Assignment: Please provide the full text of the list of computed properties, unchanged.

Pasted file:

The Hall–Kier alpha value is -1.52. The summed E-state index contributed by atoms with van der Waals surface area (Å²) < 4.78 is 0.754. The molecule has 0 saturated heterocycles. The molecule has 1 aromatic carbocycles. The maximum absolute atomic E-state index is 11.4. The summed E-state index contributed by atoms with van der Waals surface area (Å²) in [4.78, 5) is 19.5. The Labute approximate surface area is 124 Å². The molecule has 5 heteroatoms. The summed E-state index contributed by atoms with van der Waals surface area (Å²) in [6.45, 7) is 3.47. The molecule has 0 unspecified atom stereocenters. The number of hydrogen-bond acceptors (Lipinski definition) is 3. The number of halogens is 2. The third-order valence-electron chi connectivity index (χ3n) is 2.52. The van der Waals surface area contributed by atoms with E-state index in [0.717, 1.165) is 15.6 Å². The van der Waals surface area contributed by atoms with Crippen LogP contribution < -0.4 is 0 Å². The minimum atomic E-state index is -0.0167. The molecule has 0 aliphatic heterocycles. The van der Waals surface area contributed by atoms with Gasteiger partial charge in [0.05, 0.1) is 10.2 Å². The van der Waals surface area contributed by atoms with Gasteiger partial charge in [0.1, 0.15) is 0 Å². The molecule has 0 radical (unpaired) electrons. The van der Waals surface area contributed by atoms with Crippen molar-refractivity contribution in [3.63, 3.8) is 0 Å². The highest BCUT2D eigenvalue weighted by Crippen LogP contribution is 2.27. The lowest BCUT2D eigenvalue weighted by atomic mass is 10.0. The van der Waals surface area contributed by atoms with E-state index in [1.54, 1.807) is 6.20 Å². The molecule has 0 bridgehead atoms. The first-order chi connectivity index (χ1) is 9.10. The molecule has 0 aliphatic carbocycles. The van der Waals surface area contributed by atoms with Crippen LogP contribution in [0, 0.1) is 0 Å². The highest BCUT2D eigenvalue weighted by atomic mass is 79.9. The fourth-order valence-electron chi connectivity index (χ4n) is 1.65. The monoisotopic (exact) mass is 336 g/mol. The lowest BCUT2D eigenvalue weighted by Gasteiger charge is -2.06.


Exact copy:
The Hall–Kier alpha value is -1.52. The summed E-state index contributed by atoms with van der Waals surface area (Å²) < 4.78 is 0.754. The molecule has 0 saturated heterocycles. The molecule has 1 aromatic carbocycles. The maximum absolute atomic E-state index is 11.4. The summed E-state index contributed by atoms with van der Waals surface area (Å²) in [4.78, 5) is 19.5. The Labute approximate surface area is 124 Å². The molecule has 5 heteroatoms. The summed E-state index contributed by atoms with van der Waals surface area (Å²) in [6.45, 7) is 3.47. The molecule has 0 unspecified atom stereocenters. The number of hydrogen-bond acceptors (Lipinski definition) is 3. The number of halogens is 2. The third-order valence-electron chi connectivity index (χ3n) is 2.52. The van der Waals surface area contributed by atoms with E-state index in [0.717, 1.165) is 15.6 Å². The van der Waals surface area contributed by atoms with Crippen LogP contribution < -0.4 is 0 Å². The minimum atomic E-state index is -0.0167. The molecule has 0 aliphatic heterocycles. The van der Waals surface area contributed by atoms with Gasteiger partial charge in [0.05, 0.1) is 10.2 Å². The van der Waals surface area contributed by atoms with Gasteiger partial charge in [0.1, 0.15) is 0 Å². The molecule has 0 radical (unpaired) electrons. The van der Waals surface area contributed by atoms with Crippen molar-refractivity contribution in [3.63, 3.8) is 0 Å². The highest BCUT2D eigenvalue weighted by Crippen LogP contribution is 2.27. The lowest BCUT2D eigenvalue weighted by atomic mass is 10.0. The van der Waals surface area contributed by atoms with E-state index in [1.54, 1.807) is 6.20 Å². The molecule has 0 bridgehead atoms. The first-order chi connectivity index (χ1) is 9.10. The molecule has 0 aliphatic carbocycles. The van der Waals surface area contributed by atoms with Crippen LogP contribution in [0, 0.1) is 0 Å². The highest BCUT2D eigenvalue weighted by atomic mass is 79.9. The fourth-order valence-electron chi connectivity index (χ4n) is 1.65. The monoisotopic (exact) mass is 336 g/mol. The lowest BCUT2D eigenvalue weighted by Gasteiger charge is -2.06.